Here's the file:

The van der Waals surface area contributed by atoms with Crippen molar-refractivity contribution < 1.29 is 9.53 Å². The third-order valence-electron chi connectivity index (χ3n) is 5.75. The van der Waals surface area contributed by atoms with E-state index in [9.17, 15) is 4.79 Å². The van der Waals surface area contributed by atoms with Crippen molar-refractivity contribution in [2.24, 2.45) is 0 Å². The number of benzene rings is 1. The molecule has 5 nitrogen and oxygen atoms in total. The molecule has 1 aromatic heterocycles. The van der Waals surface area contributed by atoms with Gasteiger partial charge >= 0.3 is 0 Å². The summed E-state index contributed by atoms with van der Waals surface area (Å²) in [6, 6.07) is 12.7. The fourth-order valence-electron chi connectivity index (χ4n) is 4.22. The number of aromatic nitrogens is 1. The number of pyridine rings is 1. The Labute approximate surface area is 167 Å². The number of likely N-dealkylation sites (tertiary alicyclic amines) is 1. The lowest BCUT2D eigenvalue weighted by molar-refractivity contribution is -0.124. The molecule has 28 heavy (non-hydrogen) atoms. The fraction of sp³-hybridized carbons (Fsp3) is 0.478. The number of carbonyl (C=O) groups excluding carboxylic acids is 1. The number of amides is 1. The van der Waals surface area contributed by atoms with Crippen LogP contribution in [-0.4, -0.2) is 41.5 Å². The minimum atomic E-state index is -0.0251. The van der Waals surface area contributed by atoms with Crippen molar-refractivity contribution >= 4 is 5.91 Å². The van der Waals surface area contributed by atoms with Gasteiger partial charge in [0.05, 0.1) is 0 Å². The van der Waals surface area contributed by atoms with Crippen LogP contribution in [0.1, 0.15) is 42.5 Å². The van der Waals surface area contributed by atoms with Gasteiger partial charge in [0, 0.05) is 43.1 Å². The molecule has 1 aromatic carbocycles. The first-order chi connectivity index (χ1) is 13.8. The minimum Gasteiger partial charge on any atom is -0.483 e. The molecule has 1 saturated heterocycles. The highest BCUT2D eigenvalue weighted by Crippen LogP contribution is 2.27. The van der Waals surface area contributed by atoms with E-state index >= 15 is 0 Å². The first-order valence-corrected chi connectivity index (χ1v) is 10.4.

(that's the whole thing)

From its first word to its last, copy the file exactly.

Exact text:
The van der Waals surface area contributed by atoms with Crippen molar-refractivity contribution < 1.29 is 9.53 Å². The third-order valence-electron chi connectivity index (χ3n) is 5.75. The van der Waals surface area contributed by atoms with E-state index in [9.17, 15) is 4.79 Å². The van der Waals surface area contributed by atoms with Crippen molar-refractivity contribution in [2.24, 2.45) is 0 Å². The number of benzene rings is 1. The molecule has 5 nitrogen and oxygen atoms in total. The molecule has 1 aromatic heterocycles. The van der Waals surface area contributed by atoms with Gasteiger partial charge >= 0.3 is 0 Å². The summed E-state index contributed by atoms with van der Waals surface area (Å²) in [6, 6.07) is 12.7. The fourth-order valence-electron chi connectivity index (χ4n) is 4.22. The number of aromatic nitrogens is 1. The number of pyridine rings is 1. The Labute approximate surface area is 167 Å². The number of likely N-dealkylation sites (tertiary alicyclic amines) is 1. The lowest BCUT2D eigenvalue weighted by molar-refractivity contribution is -0.124. The molecule has 28 heavy (non-hydrogen) atoms. The fraction of sp³-hybridized carbons (Fsp3) is 0.478. The number of carbonyl (C=O) groups excluding carboxylic acids is 1. The number of amides is 1. The van der Waals surface area contributed by atoms with Crippen LogP contribution in [-0.4, -0.2) is 41.5 Å². The minimum atomic E-state index is -0.0251. The van der Waals surface area contributed by atoms with Crippen molar-refractivity contribution >= 4 is 5.91 Å². The van der Waals surface area contributed by atoms with Gasteiger partial charge in [0.05, 0.1) is 0 Å². The van der Waals surface area contributed by atoms with Crippen LogP contribution in [0.1, 0.15) is 42.5 Å². The van der Waals surface area contributed by atoms with Gasteiger partial charge in [0, 0.05) is 43.1 Å². The molecule has 1 aromatic carbocycles. The first-order chi connectivity index (χ1) is 13.8. The minimum Gasteiger partial charge on any atom is -0.483 e. The molecule has 1 saturated heterocycles. The highest BCUT2D eigenvalue weighted by Crippen LogP contribution is 2.27. The van der Waals surface area contributed by atoms with E-state index >= 15 is 0 Å². The first-order valence-corrected chi connectivity index (χ1v) is 10.4.